One of the most frequent questions I get asked in regards to building things out of reclaimed materials is "where's a good place to find reclaimed wood?". The answer I give usually varies depending on:
If a person isn't looking to break the bank, then local options can vary depending on where a person happens to live. Here in St. Louis, we're pretty lucky in that we've got - in a good portion of the city - a relatively intact housing stock inside the city limits that dates back to the late 19th and early 20th century. Every now and then a house will get demo'd or, which is more typically the case, rehabbed and there are opportunities to pick up some old, turn-of-the-century lumber that would otherwise head to the landfill. This can be a great source for fairly solid 1x, 2x and even 3x pine material. It's cost-friendly, although there's a fair amount of elbow grease required to harvest, haul and clean up the material. Similarly, if getting dirty isn't a person's idea of a great time, architectural salvage operations can be a great source for reclaimed materials. The price is a little higher than if you went and personally salvaged the material, but not by much.
Sticking with the St. Louis example, if a person is willing to travel a little outside the city - like I did today - or if a person just lives in a very, very rural area, there are still a decent number of old barns and log cabins that, if one knows where to look and who to talk to (or can access something like craigslist, as sketchy as craigslist can be), get taken down every now and then and provide opportunities for reclaiming predominantly pine or oak material. That said, if the barn is still pretty solid and/or has a lot of very desirable or relatively uncommon material (like hand hewn beams), the owner will sometimes try to sell the barn outright to an outfit that'll come deconstruct the barn and then sell off the materials, so these opportunities sometimes come and go pretty quickly.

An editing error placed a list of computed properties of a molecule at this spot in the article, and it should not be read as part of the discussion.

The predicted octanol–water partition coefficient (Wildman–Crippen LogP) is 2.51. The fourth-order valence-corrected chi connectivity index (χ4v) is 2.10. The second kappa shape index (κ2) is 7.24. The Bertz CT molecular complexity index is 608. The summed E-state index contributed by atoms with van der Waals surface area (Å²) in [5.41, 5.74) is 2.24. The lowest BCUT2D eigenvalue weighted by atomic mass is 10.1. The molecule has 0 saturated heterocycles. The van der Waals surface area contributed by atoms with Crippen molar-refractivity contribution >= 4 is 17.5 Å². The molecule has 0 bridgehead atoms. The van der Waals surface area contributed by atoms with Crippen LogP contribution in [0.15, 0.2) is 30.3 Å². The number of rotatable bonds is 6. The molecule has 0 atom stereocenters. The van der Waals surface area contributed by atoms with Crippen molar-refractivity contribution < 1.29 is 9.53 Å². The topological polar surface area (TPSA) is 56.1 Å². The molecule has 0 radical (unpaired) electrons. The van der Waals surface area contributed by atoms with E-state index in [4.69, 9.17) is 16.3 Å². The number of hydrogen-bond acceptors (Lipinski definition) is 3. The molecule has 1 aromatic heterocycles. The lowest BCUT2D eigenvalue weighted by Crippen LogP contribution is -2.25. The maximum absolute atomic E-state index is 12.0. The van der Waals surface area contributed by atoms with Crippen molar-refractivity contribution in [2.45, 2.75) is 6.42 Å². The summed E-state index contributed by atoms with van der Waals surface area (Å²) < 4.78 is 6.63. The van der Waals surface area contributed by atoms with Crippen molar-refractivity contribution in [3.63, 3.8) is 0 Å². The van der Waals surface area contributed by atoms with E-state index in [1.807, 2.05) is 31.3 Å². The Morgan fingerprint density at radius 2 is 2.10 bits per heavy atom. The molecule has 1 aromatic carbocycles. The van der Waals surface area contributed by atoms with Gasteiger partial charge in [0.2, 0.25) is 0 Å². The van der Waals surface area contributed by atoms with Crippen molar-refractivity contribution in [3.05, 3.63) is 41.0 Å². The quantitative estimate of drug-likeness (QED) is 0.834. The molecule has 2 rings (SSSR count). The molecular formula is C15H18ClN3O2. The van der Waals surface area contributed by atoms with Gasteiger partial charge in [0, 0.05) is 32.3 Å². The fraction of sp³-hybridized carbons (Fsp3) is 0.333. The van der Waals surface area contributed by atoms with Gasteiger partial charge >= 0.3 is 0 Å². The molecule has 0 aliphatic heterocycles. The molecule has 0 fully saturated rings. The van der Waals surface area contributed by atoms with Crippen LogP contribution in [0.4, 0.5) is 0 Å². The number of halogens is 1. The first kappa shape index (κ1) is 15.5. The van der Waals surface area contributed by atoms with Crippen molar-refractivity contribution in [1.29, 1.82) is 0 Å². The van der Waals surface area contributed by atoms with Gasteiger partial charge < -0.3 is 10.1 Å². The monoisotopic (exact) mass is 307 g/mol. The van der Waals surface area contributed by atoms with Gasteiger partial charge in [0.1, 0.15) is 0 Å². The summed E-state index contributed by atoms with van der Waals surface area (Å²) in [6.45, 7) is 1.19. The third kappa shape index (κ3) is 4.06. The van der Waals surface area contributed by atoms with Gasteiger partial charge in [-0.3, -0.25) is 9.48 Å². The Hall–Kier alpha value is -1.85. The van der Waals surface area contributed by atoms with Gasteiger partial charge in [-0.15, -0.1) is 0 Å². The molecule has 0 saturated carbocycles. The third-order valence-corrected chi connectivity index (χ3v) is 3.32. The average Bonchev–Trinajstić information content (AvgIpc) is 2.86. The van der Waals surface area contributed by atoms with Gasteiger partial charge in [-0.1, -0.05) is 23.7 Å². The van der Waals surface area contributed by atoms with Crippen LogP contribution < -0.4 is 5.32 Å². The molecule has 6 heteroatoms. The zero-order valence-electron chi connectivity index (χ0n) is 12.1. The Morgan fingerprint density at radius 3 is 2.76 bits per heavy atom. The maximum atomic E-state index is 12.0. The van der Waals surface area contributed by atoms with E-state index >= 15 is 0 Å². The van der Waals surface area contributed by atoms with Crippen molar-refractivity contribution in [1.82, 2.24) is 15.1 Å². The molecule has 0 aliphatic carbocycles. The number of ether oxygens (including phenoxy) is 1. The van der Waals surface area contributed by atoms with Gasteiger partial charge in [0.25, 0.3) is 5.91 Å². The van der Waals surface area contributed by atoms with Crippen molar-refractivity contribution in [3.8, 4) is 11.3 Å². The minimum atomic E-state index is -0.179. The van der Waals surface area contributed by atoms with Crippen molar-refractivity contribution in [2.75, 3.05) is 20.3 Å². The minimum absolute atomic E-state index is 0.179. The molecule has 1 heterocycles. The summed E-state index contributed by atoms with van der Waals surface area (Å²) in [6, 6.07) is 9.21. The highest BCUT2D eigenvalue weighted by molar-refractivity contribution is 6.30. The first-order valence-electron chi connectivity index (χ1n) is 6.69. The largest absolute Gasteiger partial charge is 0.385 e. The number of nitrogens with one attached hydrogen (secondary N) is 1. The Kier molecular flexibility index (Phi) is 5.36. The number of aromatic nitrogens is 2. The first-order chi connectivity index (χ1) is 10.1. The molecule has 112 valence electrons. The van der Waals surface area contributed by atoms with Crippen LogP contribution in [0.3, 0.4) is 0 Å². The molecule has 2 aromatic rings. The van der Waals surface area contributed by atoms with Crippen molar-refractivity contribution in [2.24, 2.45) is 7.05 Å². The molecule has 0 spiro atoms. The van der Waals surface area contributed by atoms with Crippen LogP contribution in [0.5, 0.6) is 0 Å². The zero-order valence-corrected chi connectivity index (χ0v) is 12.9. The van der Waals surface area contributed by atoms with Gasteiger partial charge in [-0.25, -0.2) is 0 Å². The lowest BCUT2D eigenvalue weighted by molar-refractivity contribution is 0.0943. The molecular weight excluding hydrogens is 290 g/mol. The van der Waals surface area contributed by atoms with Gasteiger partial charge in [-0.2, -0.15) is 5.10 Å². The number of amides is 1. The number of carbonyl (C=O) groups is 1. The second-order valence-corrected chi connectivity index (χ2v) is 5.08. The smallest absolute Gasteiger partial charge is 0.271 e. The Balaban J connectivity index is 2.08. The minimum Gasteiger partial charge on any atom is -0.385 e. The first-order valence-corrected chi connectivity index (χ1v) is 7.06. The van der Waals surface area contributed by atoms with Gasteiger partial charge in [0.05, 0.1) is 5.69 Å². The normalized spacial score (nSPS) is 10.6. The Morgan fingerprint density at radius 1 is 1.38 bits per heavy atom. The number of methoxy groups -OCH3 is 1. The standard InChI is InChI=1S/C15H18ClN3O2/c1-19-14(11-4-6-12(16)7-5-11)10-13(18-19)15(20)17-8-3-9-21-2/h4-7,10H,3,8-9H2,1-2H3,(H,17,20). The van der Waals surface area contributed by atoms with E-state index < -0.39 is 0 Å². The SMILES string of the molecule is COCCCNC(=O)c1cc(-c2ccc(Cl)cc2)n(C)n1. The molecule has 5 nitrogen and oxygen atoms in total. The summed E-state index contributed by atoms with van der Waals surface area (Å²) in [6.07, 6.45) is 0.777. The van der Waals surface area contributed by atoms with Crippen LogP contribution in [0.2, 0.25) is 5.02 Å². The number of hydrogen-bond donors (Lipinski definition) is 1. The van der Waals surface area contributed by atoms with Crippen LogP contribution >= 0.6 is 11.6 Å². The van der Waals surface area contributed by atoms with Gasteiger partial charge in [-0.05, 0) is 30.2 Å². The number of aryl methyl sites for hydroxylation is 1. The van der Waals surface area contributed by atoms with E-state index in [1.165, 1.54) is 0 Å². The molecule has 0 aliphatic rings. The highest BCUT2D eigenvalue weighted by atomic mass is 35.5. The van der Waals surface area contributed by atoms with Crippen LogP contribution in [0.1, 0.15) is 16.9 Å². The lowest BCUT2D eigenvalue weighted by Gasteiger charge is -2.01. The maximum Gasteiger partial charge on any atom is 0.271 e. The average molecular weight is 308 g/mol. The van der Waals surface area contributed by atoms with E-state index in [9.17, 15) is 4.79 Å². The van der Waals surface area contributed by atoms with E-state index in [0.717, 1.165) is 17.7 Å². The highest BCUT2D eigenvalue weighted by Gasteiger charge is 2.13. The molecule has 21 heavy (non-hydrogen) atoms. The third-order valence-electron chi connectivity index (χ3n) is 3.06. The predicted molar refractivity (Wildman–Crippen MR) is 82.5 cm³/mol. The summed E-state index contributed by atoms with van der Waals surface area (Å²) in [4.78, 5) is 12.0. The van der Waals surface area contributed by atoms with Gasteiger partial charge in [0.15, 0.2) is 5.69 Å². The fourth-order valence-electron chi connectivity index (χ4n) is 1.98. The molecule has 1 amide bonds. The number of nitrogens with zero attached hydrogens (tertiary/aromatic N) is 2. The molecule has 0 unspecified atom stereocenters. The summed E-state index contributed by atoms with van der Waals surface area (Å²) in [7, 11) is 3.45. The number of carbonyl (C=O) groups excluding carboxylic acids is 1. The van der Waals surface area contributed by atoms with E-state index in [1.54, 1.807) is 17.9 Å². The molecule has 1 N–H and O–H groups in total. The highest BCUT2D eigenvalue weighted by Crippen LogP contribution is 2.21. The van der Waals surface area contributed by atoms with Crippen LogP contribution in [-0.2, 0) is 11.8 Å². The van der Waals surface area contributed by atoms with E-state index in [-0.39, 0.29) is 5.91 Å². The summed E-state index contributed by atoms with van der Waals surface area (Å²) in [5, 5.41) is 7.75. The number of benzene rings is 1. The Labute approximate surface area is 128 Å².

Either way, rural or urban, there's usually somebody, somewhere, taking down on old building or is willing to let an old structure get taken down...you just have to do a little hunting and reach out to the building owners. More times than not, when I cold call somebody about what I think might be an opportunity to get my hands on some lumber, the person on the other end is pretty receptive and accommodating.
But enough about that.
Today I went and checked out a place a little northwest of the city with an old friend. She and her husband are in a situation where they've come into some (family) land and are planning on building a house on it, but they first need to clean up the property a little bit. Part of cleaning up the property, involves taking down a house - built in the late 19th or very early 20th century - on the property (the property also has a barn and the remnants of a few smaller structures). The house is way, way past the point of being fixed up and Mother Nature has slowly been doing some reclaiming of her own, but the house has a lot of sentimental value to some of the family members (the family has owned the land since the mid 19th century) so it can't just be flat out demo'd, which I can totally appreciate. The goal is to ultimately salvage as much (re)usable material from the existing house as possible and put it to decorative use in the new house, and build furniture with the reclaimed lumber for various family members. As a guy that deals with reclaimed wood quite a bit, I was called in to put some eyes on the structure(s) and give everybody my $.02. Needless to say, I was pretty excited about the opportunity.